How to Optimize Your Paid Search Landing Page

A paid search ad campaign will bring more visitors to your website, but a great landing page will convert them to real leads.
Draw customers into your website with a clear vision for your landing page. (Photo: filborg/Shutterstock)

“It’s incredible how many businesses waste hundreds to thousands of dollars on ads that have completely different text in the ad than what’s on the landing page of that ad.” -Allen Burt (Photo: Allen Burt)

So, you are ready to invest in a paid search campaign for your small business. Your budget is set and your keywords and geographical target area are selected. But before you launch your campaign, it pays to create the perfect landing page.

If you build it right, sending users to a landing page specific to your ad campaign is more likely to capture those leads — and convert them to paying customers — than sending them to your website’s homepage.

“Landing pages for paid search are far more important than other online marketing campaigns,” said Sean Martin, content marketer at Directive Consulting, a California-based agency. “They are the pages that are directly linked to your ads, so you want them to be optimized for conversions and not just clicks and bounces.”

Here’s how to optimize your landing page to get as many conversions as possible.

Use a headline that aligns with the user’s search intent

Your headline — the first thing a visitor will see on the landing page — should closely reflect the message of the ad. If not, you’ll be losing money.

“A landing page from paid search must reflect the search intent of the user,” said Allen Burt, CEO of Blue Stout, a Portland-based company that builds and manages ecommerce sites and applications. “It’s incredible how many businesses waste hundreds to thousands of dollars on ads that have completely different text in the ad than what’s on the landing page of that ad.”

If the headline doesn’t clearly and accurately reflect the message of the ad — the reason the user clicked on it in the first place — visitors are more likely to move on, which means you’ve lost a lead and increased your cost-per-click.

Noted Mel Cagle, a paid media strategist for Portland-based digital marketing company Anvil Media, “To keep costs manageable, a paid search landing page needs to have a clear purpose and match the expectation set by the ad copy and the keyword.”

Keep the messages and visuals consistent


“Your landing page copy should be consistent and easy for your customers to understand.” -Duane Brown (Photo: Duane Brown)

Ensure that the user’s “journey from search to your site is smooth and not broken,” said Burt. “If they are presented with a completely different image than what they clicked on, the user will recognize a ‘break’ in their purchase journey and will be more likely to bounce.”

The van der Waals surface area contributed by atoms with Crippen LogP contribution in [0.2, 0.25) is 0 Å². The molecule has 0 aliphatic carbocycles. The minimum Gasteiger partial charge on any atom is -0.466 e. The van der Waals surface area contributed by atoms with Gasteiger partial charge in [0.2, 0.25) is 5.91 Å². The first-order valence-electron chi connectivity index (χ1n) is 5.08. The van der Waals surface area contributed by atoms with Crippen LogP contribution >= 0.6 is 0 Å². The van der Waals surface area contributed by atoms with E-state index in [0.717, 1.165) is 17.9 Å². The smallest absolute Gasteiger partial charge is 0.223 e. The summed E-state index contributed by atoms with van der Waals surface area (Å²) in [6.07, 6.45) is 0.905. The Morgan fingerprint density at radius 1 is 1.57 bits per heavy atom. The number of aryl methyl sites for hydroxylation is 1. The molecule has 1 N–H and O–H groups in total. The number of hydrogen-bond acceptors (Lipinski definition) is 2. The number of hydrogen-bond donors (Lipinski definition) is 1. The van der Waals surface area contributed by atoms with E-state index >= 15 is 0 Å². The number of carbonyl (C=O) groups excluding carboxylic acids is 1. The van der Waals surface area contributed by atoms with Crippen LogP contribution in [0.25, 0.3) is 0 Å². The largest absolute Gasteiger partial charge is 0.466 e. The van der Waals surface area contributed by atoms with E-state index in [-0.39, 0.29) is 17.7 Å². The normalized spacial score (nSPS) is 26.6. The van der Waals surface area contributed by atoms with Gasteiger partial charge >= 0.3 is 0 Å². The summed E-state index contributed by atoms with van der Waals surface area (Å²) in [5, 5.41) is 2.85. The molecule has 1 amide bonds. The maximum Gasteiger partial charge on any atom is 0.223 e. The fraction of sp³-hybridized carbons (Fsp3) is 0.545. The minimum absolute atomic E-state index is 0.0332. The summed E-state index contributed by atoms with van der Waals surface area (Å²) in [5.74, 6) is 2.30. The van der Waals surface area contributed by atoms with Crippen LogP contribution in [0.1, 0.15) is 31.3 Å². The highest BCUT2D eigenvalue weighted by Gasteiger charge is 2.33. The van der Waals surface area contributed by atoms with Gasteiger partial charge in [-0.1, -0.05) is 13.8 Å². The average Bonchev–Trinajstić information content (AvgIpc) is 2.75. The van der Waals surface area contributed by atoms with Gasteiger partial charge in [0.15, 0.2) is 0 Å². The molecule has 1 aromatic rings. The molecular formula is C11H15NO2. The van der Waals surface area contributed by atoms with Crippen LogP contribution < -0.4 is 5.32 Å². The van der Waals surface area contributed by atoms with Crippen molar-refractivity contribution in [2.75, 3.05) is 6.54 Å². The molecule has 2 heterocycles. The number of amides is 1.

Keep your message simple and to the point. Duane Brown, who manages paid search for landing page builder Unbounce, said going into too much detail or including too many links can be distracting. “Your landing page copy should be consistent and easy for your customers to understand.”

An effective landing page should also be consistent with your overall brand messaging. “If your landing pages are filled with special offers and discounts that aren’t offered on the rest of your site, people will start sniffing the spam,” said Directive Consulting’s Sean Martin. “Not only your traffic will drop but your bid prices might go up due to the lowered quality score of your landing page ad.”

Include a crystal-clear call to action

Make your goal for the visitor very clear. “You have to tell people exactly what to do,” said Burt. “Specificity is key. The more specific you are, the more likely you are to convert.”


If you have a call to action (CTA) on your landing page make sure it doesn’t ask for too much information, says Diane Ellis Scalisi, growth marketing lead at CanIRank. (Photo: Diane Ellis Scalisi)

Including too many or overlapping calls to action (CTAs) can confuse the user and backfire.

If your CTA requires the visitor share contact information with you, less is better. “Don’t ask too much too soon,” advised Diane Ellis Scalisi, growth marketing lead at CanIRank, a keyword difficulty and SEO competitive analysis tool. “For all you know, the ad the visitor clicked on to get to your landing page may be the first time they’ve ever interacted with your brand.”

Asking for too much information on a form can scare potential customers away, so “make it easy for your visitor to say yes to your CTA by making small asks.”

Test different pages

In marketing, you must experiment to know what will move the needle with your audience. Create two versions of your landing page, varying elements such as the headline or the color of the CTA button, and do A/B testing to see which performs better overall. Google Adwords and tools like Google Analytics can show you data on numbers of sessions, bounce rates, goal conversions and more.

Unbounce’s Duane Brown is a huge proponent of continual experimentation. “The key is always figuring out what information your customer needs to make an informed choice to buy your product or service.”

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